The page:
Jay Schmidt is one of the more perplexing guys I’ve met, because he appears like a very clean cut, normal guy in his fifties (slacks and a dress shirt) – but there is something right under the surface that you can’t put your finger on. I am hesitant to say madness, but maybe what passes for madness in a consumer culture. Once you see his paintings it comes into focus, they present a parody of the world in a queasy wobbling, agitated, cartoonish iconography that lets you know exactly what he is thinking!
Jim Darling’s paintings use tromp-l’oeil airplane windows to frame picturesque though abstracted landscapes. The windows create a consistent context for the imagery, which otherwise might not be as recognizable. I’d hazard to say many of the people reading this article have had the compulsion when on a plane to take a photo of the view below, but rarely if ever does it turn out as what you see. Darling’s paintings manage to maintain the feeling of what you’re seeing out your window. They are abstracted views of farmland divided into squares and circles by roads, or blocks of suburban houses with pools and green yards of grass.
It’s especially interesting to see the very realistic rendering of the window beside the loose and impressionistic landscapes. Each window responds to the painting within it. The windown accompanying the New York skyline, depicted in sandier colours, maintains the same colour themes and scratchy technique, but still appears much more meticulously realistic than the loose style the city is painted in.
These paintings are rather subdued in contrast to some of Jim Darling’s other works. Recently he’s been creating large-scale installations and even what you could call sculpted paintings. His installations are made of discarded items and junk to create a giant yellow robot, or a curved X in the middle of a church in Detroit. For his painted sculpture he made a head puking water with a motorboat riding through it, all out of wood and painted in simple colours. Check it out on his website. (Via I Need A Guide)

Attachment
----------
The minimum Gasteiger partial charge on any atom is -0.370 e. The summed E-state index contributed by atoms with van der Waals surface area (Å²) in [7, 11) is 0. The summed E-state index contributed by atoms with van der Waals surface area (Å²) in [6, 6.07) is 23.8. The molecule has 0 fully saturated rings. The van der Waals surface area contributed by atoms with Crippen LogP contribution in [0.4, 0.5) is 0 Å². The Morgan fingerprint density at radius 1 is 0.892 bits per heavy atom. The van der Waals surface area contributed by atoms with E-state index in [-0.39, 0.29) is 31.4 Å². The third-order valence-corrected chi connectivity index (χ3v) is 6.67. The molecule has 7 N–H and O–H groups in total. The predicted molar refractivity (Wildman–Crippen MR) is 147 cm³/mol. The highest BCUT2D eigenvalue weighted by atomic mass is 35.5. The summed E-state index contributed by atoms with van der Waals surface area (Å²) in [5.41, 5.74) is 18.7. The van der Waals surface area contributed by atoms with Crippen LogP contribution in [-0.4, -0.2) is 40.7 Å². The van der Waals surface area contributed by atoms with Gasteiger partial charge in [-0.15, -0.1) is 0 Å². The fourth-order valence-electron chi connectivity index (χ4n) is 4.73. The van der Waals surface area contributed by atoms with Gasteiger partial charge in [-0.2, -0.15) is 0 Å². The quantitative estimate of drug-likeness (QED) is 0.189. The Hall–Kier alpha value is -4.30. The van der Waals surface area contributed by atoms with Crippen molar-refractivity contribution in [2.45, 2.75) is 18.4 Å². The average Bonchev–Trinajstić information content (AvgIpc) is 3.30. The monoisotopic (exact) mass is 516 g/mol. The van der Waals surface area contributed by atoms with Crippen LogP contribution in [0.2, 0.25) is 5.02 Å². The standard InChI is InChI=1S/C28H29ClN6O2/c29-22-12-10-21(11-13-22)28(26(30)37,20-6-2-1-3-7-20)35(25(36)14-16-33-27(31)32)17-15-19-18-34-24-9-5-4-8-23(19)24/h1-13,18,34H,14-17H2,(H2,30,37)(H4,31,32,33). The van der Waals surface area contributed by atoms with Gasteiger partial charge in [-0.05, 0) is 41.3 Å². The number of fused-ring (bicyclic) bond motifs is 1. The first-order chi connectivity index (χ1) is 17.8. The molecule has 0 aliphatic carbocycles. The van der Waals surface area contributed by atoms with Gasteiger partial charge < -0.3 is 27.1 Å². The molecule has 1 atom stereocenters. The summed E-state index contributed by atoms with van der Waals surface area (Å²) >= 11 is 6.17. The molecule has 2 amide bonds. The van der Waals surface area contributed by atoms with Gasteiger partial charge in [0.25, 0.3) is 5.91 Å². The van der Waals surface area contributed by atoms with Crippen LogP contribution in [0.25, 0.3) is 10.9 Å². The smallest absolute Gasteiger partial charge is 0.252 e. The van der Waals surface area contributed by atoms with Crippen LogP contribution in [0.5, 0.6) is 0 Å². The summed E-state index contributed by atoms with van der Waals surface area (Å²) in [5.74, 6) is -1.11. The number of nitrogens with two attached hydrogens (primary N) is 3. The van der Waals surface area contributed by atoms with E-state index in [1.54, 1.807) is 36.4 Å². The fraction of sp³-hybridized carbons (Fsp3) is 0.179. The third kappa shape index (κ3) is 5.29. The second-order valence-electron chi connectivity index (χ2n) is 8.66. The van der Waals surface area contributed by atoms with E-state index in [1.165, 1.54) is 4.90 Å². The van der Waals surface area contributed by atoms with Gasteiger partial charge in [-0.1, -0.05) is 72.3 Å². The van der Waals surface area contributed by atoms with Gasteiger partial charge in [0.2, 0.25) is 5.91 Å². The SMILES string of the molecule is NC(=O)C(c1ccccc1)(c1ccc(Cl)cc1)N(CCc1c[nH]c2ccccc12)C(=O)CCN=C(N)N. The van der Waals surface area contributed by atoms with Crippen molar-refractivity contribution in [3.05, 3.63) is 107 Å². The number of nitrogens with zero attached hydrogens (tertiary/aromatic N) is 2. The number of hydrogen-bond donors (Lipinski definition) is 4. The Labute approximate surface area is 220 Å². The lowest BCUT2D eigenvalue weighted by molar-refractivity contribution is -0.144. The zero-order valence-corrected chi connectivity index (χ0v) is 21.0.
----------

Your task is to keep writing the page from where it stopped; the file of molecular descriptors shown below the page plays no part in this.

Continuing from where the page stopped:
In 2009, Brazilian artist Néle Azevedo created 1000 men and women figurines made out of ice for the completion of her Public art installation, The Minimum Monument (Melting Men). Throughout its life in the outdoor space, the ice figurines slowly melted until their disappearance. Originally placed in Berlin’s Gendarmenmarkt Square, the piece was to bring awareness of Global Warming. Minimum Monument was then installed in Ireland as part of the Festival of Queens; there, the artist, recreated the original in order to visually remind people of the melting ice caps in Greenland and Antarctica. Since then, the installation has travelled to many cities around the world and it remains internationally known as ‘climate-change art’.
For the second year in a row our friends at Bombay Sapphire are launching the Imagination Series: Film competion in association with the Tribeca Film Festival. The competition offers the chance for filmmakers to have their short films made through interpreting a script written by Academy Award winning screenwriter Geoffrey Fletcher.
To enter the competiton all you have to do is visit the Imagination Series website to view Fletcher’s script and submit your concept based on the script. The most imaginative films will be selected by Fletcher, guest judge/actor Adrien Brody and a panel of Experts from the Tribeca Film Festival for a short list of the top four films. These four films will go into production. The panel will also shortlist another five concepts to go to a public vote with the winner also going into production. All five films will then be premiered in Tribeca the following year.The deadline for this competiion is August 4th 2013 so get to it now for your chance to see your vision on the big screen.
Two of our favorite films from last years winners appear above.
Steingrim Veum’s ultra detailed orgy drawings are funny, delicate, playful, and full of amazing scenes that will blow your mind.
Heavily inspired by the relationship between nature vs. artificial, artist Steve Newberry attempts to explore the questions of our society’s relationship with nature, and what our true intentions are in our attempt to replicate nature.
Madrid based artist Javier Aguilera’s sculptures are brutally realistic. Check out some more of his work after the jump!
Eighteen year old photographer Lucie Malbéqui uses her camera to capture slices of time. She emphasizes her youth and its brevity by using film to record “a piece of atmosphere, a piece of time.” Malbéqui feels that with film, she eliminates some of the artificial elements that are nearly always present in digital photos, instead favoring the raw and imperfect images she can create by allowing the sun’s light to preserve a moment.